• Head and neck cancer;
  • unknown primary;
  • survival outcomes;
  • radiation;
  • chemoradiation;
  • surgery;
  • Level of Evidence: 2a



We systematically reviewed the published experience on the treatment outcomes of patients with head and neck cancer of unknown primary (CUP) to determine if treatment modality affects survival outcomes.

Study Design:



A comprehensive literature search was performed for articles reporting survival outcomes for CUP in the head and neck published within the last 12 years.


Eighteen studies with 1,726 patients met the inclusion criteria. All studies reported at least 5-year survival outcomes. Thirteen of the 18 studies also reported 5-year survival based on N stage, and six reported 5-year survival based on presence of extracapsular extension (EC). Overall 5-year survival in the entire group was 48.6%. Five-year survival based on N stage was as follows: N1 = 60.8%, all N2 = 51.1%, N2a = 63.6%, N2b = 42.5%, N2c = 37.5%, and N3 = 26.3%, with P < .001 on multivariate analysis. Patients who underwent surgical treatment with either postoperative radiation or chemoradiation had a 5-year survival of 52.4% compared to 46.6% for those treated with chemoradiation alone; however, this difference was not statistically significant. Patients with EC had a 5-year disease-specific survival of 56.9% compared to 81.5% for those without EC (P = .01).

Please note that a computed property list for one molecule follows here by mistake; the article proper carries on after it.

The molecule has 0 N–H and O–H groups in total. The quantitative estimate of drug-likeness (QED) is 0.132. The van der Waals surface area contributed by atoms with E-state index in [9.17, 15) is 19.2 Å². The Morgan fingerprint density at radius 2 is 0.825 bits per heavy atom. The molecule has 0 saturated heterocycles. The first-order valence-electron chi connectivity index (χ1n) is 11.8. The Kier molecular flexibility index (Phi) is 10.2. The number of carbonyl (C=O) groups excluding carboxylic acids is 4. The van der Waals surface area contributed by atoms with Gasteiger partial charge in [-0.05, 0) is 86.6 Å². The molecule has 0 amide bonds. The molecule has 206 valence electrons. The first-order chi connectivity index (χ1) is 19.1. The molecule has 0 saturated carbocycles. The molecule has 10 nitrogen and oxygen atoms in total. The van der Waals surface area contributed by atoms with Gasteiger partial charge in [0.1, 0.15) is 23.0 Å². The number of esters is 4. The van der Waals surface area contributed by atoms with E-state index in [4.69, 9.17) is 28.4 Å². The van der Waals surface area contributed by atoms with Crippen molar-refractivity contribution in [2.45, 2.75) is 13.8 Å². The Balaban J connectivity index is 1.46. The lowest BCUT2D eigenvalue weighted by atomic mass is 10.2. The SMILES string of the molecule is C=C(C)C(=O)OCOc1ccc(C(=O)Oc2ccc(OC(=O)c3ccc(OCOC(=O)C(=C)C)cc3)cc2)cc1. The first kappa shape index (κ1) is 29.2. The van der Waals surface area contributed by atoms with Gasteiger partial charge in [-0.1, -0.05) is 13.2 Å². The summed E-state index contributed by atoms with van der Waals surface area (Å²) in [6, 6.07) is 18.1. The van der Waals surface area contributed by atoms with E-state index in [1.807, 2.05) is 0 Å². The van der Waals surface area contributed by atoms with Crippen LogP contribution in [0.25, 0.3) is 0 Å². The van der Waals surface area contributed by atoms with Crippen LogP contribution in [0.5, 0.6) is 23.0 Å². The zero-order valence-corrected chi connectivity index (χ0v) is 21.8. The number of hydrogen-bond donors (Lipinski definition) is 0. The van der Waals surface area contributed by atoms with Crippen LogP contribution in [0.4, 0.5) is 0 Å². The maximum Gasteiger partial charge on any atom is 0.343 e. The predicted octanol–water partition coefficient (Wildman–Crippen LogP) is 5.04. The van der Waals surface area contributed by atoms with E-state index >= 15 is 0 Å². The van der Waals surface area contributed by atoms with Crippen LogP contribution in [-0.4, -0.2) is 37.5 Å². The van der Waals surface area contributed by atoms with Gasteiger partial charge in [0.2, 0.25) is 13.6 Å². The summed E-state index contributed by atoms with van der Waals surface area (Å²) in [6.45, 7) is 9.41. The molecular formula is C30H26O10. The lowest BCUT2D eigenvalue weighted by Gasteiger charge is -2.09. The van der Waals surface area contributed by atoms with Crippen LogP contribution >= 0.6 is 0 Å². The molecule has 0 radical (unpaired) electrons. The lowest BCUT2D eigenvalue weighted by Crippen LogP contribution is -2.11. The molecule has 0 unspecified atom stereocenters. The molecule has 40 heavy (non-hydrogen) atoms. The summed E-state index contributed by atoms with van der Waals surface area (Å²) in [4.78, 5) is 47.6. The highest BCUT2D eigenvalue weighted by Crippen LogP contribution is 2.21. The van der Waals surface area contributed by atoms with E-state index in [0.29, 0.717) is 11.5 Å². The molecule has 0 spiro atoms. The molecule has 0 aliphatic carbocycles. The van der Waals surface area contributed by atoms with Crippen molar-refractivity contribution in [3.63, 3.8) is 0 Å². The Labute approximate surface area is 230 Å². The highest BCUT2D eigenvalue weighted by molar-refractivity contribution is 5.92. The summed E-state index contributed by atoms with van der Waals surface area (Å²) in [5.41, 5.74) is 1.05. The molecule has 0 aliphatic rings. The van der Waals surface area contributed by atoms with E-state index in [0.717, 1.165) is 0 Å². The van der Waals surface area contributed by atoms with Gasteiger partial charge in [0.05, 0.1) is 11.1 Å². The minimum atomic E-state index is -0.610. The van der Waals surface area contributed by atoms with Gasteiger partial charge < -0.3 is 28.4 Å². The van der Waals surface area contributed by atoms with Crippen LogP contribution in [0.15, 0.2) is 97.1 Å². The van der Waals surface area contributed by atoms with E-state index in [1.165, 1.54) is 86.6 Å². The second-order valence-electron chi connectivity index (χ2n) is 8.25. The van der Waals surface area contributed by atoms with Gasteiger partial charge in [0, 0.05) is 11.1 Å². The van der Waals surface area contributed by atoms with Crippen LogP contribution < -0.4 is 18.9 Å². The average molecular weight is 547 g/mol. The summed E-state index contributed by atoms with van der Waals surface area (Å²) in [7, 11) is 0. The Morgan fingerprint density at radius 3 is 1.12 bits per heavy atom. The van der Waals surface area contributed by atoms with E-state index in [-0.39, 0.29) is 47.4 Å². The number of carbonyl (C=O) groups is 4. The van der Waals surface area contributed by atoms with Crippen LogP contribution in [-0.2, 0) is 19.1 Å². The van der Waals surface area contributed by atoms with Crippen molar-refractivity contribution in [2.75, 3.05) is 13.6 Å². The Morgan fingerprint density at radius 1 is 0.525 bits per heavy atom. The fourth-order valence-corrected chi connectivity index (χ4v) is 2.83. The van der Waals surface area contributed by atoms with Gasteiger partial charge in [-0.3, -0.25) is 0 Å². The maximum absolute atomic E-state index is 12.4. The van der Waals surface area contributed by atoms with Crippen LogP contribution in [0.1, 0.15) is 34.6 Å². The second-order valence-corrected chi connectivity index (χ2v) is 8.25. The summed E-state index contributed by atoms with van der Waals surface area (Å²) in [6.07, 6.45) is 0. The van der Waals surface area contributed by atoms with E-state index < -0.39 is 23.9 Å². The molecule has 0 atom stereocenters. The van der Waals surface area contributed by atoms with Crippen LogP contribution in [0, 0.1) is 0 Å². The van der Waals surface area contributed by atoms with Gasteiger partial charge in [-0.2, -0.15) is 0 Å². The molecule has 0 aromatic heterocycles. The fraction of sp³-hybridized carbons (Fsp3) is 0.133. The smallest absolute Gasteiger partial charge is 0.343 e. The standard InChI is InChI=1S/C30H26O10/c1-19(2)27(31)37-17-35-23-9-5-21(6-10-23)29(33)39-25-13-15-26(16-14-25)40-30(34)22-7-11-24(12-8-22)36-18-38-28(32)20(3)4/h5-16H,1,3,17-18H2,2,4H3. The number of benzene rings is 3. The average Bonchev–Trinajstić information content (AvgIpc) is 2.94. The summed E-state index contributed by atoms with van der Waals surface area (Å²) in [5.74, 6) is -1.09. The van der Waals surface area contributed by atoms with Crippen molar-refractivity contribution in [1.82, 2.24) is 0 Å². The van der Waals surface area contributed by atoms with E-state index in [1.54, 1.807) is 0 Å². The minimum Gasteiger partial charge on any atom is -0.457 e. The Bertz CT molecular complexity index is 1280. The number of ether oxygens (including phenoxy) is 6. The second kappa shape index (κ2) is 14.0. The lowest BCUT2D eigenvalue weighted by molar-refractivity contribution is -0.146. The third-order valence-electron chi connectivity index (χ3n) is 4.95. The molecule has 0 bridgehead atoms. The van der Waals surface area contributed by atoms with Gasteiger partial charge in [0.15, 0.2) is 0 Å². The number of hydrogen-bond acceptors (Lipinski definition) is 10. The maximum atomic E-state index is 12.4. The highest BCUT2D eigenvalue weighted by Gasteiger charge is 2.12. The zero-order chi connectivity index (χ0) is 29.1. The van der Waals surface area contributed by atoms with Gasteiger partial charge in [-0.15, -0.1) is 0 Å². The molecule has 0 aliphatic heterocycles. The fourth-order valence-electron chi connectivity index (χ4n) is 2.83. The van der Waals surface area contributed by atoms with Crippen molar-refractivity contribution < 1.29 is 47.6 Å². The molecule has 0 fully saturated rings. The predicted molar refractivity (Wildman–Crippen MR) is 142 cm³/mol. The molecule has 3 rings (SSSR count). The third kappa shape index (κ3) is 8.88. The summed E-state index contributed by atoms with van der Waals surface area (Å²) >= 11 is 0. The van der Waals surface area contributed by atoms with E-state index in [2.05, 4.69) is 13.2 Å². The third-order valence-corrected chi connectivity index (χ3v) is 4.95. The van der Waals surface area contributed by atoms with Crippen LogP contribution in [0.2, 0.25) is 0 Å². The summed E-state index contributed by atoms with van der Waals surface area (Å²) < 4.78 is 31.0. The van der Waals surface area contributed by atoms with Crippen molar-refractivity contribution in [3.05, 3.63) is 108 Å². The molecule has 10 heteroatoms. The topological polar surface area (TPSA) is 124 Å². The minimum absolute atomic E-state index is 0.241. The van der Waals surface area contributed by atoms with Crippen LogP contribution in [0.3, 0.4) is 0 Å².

In patients with CUP, survival outcomes are most significantly influenced by clinical stage at time of diagnosis. No significant 5-year survival difference was seen between patients treated with radiation or chemoradiation alone when compared to patients who also received surgical treatment.